Who's asking: Anna Bragdon, China, ME
I'm paraphrasing Anna's question. She noticed that her not-quite-five-month old, Wyatt, makes the same noises as a child of similar age born in the United States, although Wyatt spent his first four months (plus nine months in the womb) in Korea.
So is all baby talk the same language, the way (presumably) all dog talk is the same language?
Actually, no -- but yes, too.
Scientists know that babies hear and respond to speech even before they're born. They don't know the meanings of words, but they recognize recurring sounds and rhythms of speech, and from a very early age, they are more likely to pay attention to speech that follows the rhythm of their mother's.
That said, researchers at the University of Texas have identified four word patterns common to all babies, regardless of nationality. Babies make these noises because of the shape of the human mouth and jaw: "ma-ma," "da-da," "ba-ba," and "ta-ta."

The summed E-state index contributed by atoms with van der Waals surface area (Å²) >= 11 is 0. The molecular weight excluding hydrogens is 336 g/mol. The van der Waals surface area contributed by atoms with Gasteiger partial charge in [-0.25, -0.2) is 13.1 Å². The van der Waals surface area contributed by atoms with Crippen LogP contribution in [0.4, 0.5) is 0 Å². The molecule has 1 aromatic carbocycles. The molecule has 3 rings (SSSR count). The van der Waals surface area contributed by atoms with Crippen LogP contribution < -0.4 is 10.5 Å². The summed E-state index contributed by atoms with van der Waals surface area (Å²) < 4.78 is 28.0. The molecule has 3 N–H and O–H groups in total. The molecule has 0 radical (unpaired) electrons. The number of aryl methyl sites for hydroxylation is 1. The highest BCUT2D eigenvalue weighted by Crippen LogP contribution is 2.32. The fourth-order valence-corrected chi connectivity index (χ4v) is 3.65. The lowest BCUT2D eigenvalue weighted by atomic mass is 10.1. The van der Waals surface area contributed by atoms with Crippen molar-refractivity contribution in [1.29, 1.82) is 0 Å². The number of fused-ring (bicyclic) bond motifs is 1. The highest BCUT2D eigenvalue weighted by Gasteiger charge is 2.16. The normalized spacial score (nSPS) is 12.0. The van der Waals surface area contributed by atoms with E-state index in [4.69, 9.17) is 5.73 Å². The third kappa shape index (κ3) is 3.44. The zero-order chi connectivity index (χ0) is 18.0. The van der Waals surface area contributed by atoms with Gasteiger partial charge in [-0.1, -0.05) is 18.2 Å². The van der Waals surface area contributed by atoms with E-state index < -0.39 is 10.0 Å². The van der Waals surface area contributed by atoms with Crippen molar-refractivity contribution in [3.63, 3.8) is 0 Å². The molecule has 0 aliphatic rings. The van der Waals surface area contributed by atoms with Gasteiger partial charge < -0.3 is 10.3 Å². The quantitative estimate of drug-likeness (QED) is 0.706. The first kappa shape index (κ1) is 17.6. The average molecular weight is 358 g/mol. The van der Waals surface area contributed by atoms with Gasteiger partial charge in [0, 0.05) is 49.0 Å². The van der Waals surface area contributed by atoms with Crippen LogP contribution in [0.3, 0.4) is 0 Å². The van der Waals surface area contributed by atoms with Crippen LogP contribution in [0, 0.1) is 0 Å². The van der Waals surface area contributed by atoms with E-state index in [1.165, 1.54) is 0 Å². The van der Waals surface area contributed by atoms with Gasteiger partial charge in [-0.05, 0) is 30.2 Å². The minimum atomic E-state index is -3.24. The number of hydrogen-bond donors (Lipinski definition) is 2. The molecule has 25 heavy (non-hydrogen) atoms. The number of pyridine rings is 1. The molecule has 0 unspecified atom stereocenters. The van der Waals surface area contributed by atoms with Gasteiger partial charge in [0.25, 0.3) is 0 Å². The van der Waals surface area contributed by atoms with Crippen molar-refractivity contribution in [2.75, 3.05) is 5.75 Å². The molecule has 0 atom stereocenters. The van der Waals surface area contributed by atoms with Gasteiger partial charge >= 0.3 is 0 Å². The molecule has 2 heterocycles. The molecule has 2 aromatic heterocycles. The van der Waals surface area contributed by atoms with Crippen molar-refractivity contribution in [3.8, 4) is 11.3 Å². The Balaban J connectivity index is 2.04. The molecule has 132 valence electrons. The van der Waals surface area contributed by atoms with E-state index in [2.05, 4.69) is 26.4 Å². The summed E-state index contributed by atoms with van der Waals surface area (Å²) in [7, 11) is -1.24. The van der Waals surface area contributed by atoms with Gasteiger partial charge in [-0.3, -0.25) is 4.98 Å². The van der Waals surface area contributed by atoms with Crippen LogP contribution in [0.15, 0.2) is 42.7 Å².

This explains why the word for "mother" in almost every human language begins with or includes that "ma" sound. The word for "father" almost always includes the sounds "da," "ba," or "pa," which is very close to "ba." Following those sounds quickly are "na" and "ya."
In Korean, the word for "mommy" is "umma" (UM-ma) and the word for "daddy" is "oppa" (OP-pah). So whether Wyatt is trying to say "umma," or "mama," he's making the same sounds.